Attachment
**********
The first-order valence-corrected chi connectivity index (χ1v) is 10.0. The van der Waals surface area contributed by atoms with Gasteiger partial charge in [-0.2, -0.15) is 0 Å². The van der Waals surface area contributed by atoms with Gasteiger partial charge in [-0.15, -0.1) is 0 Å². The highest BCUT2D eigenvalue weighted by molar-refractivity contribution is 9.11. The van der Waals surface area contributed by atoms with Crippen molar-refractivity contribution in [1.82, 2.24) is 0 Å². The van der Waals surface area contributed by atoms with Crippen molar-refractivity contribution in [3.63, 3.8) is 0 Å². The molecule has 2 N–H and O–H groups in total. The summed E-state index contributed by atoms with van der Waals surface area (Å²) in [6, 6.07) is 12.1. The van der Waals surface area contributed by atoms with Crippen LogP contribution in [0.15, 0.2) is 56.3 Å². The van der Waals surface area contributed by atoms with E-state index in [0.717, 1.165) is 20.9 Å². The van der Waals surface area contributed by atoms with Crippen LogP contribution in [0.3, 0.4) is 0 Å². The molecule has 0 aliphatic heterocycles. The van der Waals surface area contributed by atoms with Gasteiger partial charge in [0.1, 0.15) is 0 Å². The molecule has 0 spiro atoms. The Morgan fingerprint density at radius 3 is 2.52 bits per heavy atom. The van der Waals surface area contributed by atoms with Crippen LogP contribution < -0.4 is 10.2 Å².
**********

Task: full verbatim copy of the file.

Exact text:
The first-order valence-corrected chi connectivity index (χ1v) is 10.0. The van der Waals surface area contributed by atoms with Gasteiger partial charge in [-0.2, -0.15) is 0 Å². The van der Waals surface area contributed by atoms with Gasteiger partial charge in [-0.15, -0.1) is 0 Å². The highest BCUT2D eigenvalue weighted by molar-refractivity contribution is 9.11. The van der Waals surface area contributed by atoms with Crippen molar-refractivity contribution in [1.82, 2.24) is 0 Å². The van der Waals surface area contributed by atoms with Crippen molar-refractivity contribution in [3.63, 3.8) is 0 Å². The molecule has 2 N–H and O–H groups in total. The summed E-state index contributed by atoms with van der Waals surface area (Å²) in [6, 6.07) is 12.1. The van der Waals surface area contributed by atoms with Crippen LogP contribution in [0.15, 0.2) is 56.3 Å². The van der Waals surface area contributed by atoms with E-state index in [0.717, 1.165) is 20.9 Å². The van der Waals surface area contributed by atoms with Crippen LogP contribution in [0.3, 0.4) is 0 Å². The molecule has 0 aliphatic heterocycles. The van der Waals surface area contributed by atoms with Gasteiger partial charge in [0.1, 0.15) is 0 Å². The molecule has 0 spiro atoms. The Morgan fingerprint density at radius 3 is 2.52 bits per heavy atom. The van der Waals surface area contributed by atoms with Crippen LogP contribution < -0.4 is 10.2 Å².